The Christian ethos is perhaps the simplest in the world.
And the hardest to live.
Its difficulty might be why so few people, including the great majority of Christians themselves, rarely attempt to follow it.
Instead, we Christians, at least, spend a disproportionate amount of our time railing about godless government officials or the war on Christmas or who’s going to pee in whose restroom.
I think it might be healthier for us to return occasionally to Christianity 101 — which is to say, to the New Testament. It’s a real eye-opener, you know.
As fodder for thought, I present here some straightforward, and tough, sayings from Jesus, John the Baptist and the apostles.
Good luck in mastering these commandments. If you can, you’re a better person than I am, that’s for sure.
▪ Never get angry with your fellow travelers, even if they’re idiots.
“You have heard that the ancients were told, ‘You shall not commit murder’ and ‘Whoever commits murder shall be liable to the court.’ But I say to you that everyone who is angry with his brother shall be guilty before the court; and whoever says to his brother, ‘You good-for-nothing,’ shall be guilty before the supreme court; and whoever says, ‘You fool,’ shall be guilty enough to go into the fiery hell.” —Matthew 5:21-22.
▪ If someone you dislike demands you do something you don’t want to do, then voluntarily do far more than he demands.
“You have heard that it was said, ‘An eye for an eye, and a tooth for a tooth.’ But I say to you, do not resist an evil person; but whoever slaps you on your right cheek, turn the other to him also. If anyone wants to sue you and take your shirt, let him have your coat also. Whoever forces you to go one mile, go with him two. Give to him who asks of you, and do not turn away from him who wants to borrow from you.” — Matthew 5:38-42.
▪ Be merciful to your worst enemies.
“You have heard that it was said, ‘Love your neighbor and hate your enemy.’ But I tell you, love your enemies and pray for those who persecute you, that you may be children of your Father in heaven. He causes his sun to rise on the evil and the good, and sends rain on the righteous and the unrighteous. If you love those who love you, what reward will you get?” — Matthew 5:43-46.
▪ Choose poverty over wealth.
“Do not store up for yourselves treasures on earth, where moth and rust destroy, and where thieves break in and steal. But store up for yourselves treasures in heaven, where neither moth nor rust destroys, and where thieves do not break in or steal; for where your treasure is, there your heart will be also.” — Matthew 6:19-21.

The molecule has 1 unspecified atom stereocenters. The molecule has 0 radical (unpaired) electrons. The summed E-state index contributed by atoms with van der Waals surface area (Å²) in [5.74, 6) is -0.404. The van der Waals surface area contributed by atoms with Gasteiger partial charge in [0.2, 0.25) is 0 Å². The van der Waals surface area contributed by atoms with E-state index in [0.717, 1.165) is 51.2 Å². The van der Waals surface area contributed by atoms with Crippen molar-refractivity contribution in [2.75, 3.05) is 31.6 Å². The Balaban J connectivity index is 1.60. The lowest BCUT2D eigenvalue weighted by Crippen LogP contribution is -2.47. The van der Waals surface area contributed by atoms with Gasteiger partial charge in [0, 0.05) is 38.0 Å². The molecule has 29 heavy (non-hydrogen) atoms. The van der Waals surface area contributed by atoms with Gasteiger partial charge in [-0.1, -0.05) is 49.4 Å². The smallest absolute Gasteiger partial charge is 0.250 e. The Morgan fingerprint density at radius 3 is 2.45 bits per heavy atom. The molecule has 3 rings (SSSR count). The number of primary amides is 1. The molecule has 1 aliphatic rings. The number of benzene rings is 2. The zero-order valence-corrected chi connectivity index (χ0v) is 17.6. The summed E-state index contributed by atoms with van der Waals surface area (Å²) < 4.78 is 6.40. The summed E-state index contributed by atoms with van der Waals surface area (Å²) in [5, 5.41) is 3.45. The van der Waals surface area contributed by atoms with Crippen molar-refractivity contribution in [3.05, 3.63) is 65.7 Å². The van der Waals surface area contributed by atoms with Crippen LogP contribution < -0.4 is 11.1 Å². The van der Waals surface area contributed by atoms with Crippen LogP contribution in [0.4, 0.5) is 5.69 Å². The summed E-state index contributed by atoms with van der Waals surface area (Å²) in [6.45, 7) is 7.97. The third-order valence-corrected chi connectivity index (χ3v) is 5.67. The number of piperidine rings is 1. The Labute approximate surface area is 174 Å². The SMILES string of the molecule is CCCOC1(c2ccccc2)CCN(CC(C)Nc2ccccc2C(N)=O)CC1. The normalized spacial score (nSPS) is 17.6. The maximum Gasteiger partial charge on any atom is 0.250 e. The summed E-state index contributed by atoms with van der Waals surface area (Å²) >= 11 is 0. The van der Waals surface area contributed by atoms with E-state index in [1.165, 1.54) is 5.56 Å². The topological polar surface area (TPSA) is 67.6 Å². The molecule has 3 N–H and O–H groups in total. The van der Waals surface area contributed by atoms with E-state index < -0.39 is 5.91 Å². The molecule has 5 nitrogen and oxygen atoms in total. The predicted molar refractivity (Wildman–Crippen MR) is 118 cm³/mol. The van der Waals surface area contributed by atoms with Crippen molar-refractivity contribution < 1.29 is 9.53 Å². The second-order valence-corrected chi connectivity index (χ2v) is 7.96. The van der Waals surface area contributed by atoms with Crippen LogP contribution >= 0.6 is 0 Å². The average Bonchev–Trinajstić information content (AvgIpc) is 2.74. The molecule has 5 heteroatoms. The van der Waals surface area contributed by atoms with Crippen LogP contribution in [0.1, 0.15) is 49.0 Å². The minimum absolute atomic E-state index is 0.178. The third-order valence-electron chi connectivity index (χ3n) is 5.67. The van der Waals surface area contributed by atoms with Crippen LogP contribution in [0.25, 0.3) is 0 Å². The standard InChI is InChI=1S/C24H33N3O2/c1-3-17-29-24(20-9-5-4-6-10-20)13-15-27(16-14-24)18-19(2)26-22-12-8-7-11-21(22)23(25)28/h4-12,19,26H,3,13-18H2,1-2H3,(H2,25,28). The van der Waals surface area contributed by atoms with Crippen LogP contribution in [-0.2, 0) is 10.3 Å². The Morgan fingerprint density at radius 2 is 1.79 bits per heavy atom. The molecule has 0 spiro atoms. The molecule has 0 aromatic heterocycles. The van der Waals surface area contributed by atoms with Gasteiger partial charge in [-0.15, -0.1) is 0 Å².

▪ Forgive endlessly.
“Then Peter came and said to Him, ‘Lord, how often shall my brother sin against me and I forgive him? Up to seven times?’ Jesus said to him, ‘I do not say to you, up to seven times, but up to seventy times seven.’” — Matthew 18:21-22.
▪ Want to be a leader? Then become a slave.
“But Jesus called them to Himself and said, ‘You know that the rulers of the Gentiles lord it over them, and their great men exercise authority over them. It is not this way among you, but whoever wishes to become great among you shall be your servant, and whoever wishes to be first among you shall be your slave; just as the Son of Man did not come to be served, but to serve, and to give His life as a ransom for many.’” — Matthew 20:25-28.
▪ Always treat everyone fairly — and never grumble about your pay.
“Some soldiers were questioning him, saying, ‘And what about us, what shall we do?’ And he said to them, ‘Do not take money from anyone by force, or accuse anyone falsely, and be content with your wages.’” — Luke 3:14.
▪ Release your worries and fears; instead, trust God.
“Peace I leave with you; My peace I give to you; not as the world gives do I give to you. Do not let your heart be troubled, nor let it be fearful.” — John 14:27.
▪ Just be nice. All the time.
“And the Lord’s servant must not be quarrelsome but must be kind to everyone, able to teach, not resentful.” — 2 Timothy 2:24.
▪ Remember that you don’t know everything.
“All of you, clothe yourselves with humility toward one another, because, ‘God opposes the proud but shows favor to the humble.’” — 1 Peter 5:5.
How you doing so far here, friends?
Yeah, me neither.
It might behoove us to spend less energy railing about others’ failings, and more energy working on our own fallen natures.
Paul Prather is pastor of Bethesda Church near Mount Sterling. You may email him at firstname.lastname@example.org.